A recent report by CNN Business says this holiday season is ‘make or break’ for Sears Holdings, the parent company of the Sears and Kmart retail giants. This report, apparently, filed from their “No Kidding” desk.
But something in that report stuck out that made me think something that hadn’t occurred to me before: The whole ownership and corporate power structure Sears Holdings CEO Eddie Lampert has set up should be 100 percent illegal.
Before I explain, a quick little full disclosure from me.
I used to work for Sears. I started at their (now dead) Coralville, Iowa store, and finished at their (now dead) Bloomington, Illinois store. I wasn’t a manager or anything. I worked the floor there in college, in lawn and garden in Iowa, and electronics in Illinois. It was, without a doubt, the best college job I had. Pay was good (commission), people were (mostly) good, hours weren’t bad. Sure, there were some less-than-optimal things, but on the whole, it was a positive experience. As a matter of fact, the year I started there, Sears was recognized as one of the best places in America to work! Coincidentally, my last couple months at Sears were Lampert’s first months. Lampert-led Kmart announced they would take over Sears in November 2004, and I left in December 2004.
Since then, Lampert, through his role as CEO of hedge fund management company ESL Investments (ESL standing for “Edward Scott Lampert”) announced himself as CEO of the combined company, Sears Holdings, and then proceeded to drive the combined company straight into the ground. Just Google “Sears Eddie Lampert” to be treated to literally hundreds of articles explaining his terrible management strategy, his aloofness, and his short-sighted sale of everything good about Sears ruining the company’s ability to turn itself around.
This article, however, is not about that. It’s about this one, particular line from the first linked CNN Business article:
Lampert is not offering to put up much new cash. Instead, he wants to forgive about $1.8 billion of the debt he holds from Sears.
Since Lampert has started trying to “turn around” Sears Holdings, he has relied on his ESL Investments business to buy up Sears-owned real estate.
Unlike almost any other retailer (big box or otherwise), Sears actually owned a lot of the stores and real estate their stores were located in. This is different than, say, Home Depot or Kohl’s who often have stores purpose-built by third parties, and then lease them. For a lot of Sears stores, this was a significant reduction to overhead which allowed a lot of stores (as an example, the store at Linndale Mall in Cedar Rapids, Iowa) to operate more profitably than the third-party leased stores (like the aforementioned Coralville, Iowa store).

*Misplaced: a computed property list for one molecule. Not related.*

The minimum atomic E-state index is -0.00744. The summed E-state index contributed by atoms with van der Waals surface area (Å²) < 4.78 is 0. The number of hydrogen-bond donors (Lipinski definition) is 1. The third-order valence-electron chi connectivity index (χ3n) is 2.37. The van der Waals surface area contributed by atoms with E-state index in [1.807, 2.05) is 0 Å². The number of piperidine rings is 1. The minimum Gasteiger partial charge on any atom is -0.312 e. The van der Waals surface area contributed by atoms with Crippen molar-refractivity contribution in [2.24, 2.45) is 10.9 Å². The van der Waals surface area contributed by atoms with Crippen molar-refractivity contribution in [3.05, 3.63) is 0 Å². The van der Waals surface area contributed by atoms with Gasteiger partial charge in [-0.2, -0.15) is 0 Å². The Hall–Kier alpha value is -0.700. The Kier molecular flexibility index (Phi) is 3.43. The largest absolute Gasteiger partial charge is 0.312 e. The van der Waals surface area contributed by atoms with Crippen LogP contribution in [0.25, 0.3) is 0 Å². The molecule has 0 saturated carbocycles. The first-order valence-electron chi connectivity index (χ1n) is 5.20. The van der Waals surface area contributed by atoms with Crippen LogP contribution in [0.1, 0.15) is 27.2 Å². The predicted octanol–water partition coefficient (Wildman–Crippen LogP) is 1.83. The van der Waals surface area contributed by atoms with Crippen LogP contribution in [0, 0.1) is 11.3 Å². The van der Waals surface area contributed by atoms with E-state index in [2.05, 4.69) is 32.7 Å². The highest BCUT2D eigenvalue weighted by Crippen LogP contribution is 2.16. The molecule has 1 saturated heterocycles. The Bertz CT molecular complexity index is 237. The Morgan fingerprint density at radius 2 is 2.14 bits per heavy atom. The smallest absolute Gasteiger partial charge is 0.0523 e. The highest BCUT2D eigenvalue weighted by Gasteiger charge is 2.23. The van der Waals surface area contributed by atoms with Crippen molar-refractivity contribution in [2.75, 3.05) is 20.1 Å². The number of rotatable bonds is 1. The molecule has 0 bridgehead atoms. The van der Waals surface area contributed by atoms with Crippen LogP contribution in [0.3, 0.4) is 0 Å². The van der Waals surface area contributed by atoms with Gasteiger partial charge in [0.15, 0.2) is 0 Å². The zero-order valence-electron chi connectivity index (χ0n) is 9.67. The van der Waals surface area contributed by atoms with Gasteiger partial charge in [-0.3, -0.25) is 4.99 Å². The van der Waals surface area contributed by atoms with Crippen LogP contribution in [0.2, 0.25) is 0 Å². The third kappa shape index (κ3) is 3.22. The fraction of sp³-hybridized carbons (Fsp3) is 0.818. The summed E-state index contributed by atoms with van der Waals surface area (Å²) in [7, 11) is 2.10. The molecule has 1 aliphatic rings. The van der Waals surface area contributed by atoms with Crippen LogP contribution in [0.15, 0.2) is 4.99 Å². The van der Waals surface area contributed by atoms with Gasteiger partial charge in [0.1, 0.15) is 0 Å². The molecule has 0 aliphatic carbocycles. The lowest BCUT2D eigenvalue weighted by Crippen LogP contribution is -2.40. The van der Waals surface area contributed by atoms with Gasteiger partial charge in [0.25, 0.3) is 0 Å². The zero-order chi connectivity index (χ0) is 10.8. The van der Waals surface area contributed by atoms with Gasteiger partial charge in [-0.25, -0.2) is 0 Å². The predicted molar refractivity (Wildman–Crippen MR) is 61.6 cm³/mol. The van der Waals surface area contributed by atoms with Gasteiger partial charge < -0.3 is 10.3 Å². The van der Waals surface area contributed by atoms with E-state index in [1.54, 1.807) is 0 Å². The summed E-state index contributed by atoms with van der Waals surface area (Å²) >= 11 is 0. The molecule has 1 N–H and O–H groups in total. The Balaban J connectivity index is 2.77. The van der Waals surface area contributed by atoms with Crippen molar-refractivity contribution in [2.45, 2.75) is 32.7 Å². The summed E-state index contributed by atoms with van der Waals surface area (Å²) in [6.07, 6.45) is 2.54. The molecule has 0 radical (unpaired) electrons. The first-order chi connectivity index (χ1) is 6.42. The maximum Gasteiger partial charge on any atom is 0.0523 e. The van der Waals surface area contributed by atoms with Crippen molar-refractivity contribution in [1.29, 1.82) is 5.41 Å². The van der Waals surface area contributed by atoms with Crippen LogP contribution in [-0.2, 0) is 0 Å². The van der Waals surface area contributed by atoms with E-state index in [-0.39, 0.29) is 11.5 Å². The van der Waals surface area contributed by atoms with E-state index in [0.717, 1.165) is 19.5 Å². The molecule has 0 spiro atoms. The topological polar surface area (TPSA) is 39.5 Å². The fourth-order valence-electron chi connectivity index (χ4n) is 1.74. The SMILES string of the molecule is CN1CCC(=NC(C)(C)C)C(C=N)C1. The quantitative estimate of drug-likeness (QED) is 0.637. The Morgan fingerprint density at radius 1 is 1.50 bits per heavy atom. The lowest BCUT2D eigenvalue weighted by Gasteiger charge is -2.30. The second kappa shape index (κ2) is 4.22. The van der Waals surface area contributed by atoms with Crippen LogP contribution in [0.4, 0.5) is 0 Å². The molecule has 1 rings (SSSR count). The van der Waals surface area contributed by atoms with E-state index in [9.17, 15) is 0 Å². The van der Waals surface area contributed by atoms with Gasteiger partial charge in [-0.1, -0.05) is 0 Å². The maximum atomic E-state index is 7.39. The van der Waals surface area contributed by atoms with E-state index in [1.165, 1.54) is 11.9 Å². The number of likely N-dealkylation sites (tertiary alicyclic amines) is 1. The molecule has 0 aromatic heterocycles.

So what Lampert started doing was “selling” the stores to himself (via ESL Investments-owned Seritage Growth Properties), and leasing them back to Sears Holdings. Since Lampert owns a majority stake in both companies, he can do this without anyone saying otherwise.
Further, when that strategy didn’t help the financial health of Sears or Kmart stores (whodathunk literally raising the rent on troubled stores wouldn’t help them?), he started loaning money directly to Sears Holdings from ESL in an effort to hold off bankruptcy.
Here’s where we get to the part that should be illegal.
When you are the CEO of a company, you have a fiduciary duty to the stockholders of your company. This was first, broadly established in the 1919 Supreme Court Case Dodge v. Ford Motor Co., and most recently reinforced in the 2010 case eBay Domestic Holdings Inc. v. Newmark.
However, when you’re the head of a hedge fund (or any institutional investment apparatus, say a mutual fund, or brokerage firm, etc.) you have a fiduciary duty to your investors.
What this means is, as CEO of Sears Holdings, Eddie Lampert is legally bound to make decisions based on what is best for people who own Sears Holdings stock. However, as CEO of ESL Investments, Eddie Lampert is legally bound to make decisions based on what is best for ESL investors (keeping in mind that people other than Lampert himself are invested in ESL accounts).
So what happens when those two duties diverge?
That is, what happens when the best fiduciary decision for the CEO of ESL Investments is to sell off all the profitable elements of Sears Holdings dooming the company? And what happens when the best fiduciary decision for the CEO of Sears Holdings is to hold on to those assets, and default on loans issued by ESL?
When you, as a person, have legally binding duties that are in contradiction to each other, you should be forced to either shed duties or investments. That is to say, Lampert should be forced out of all decision-making roles at Sears (not just as CEO, but chairman of the board, any board position, or any position of authority over the company), or should be required to divest from ESL, or make ESL divest from Sears.
Right now, what Lampert has done at Sears should have white-collar crime investigators at the FBI or SEC raising their eyebrows, and if what Lampert has done is legal, then Congress should change that.
Sears was in trouble before Lampert took over, that’s not in doubt. But the actions Lampert has taken at Sears has made things actively worse, while making Lampert’s personal financial position better. That has jeopardized the livelihoods of nearly 70 thousand Sears Holdings employees, and has already cost tens of thousands their jobs over the past fourteen years.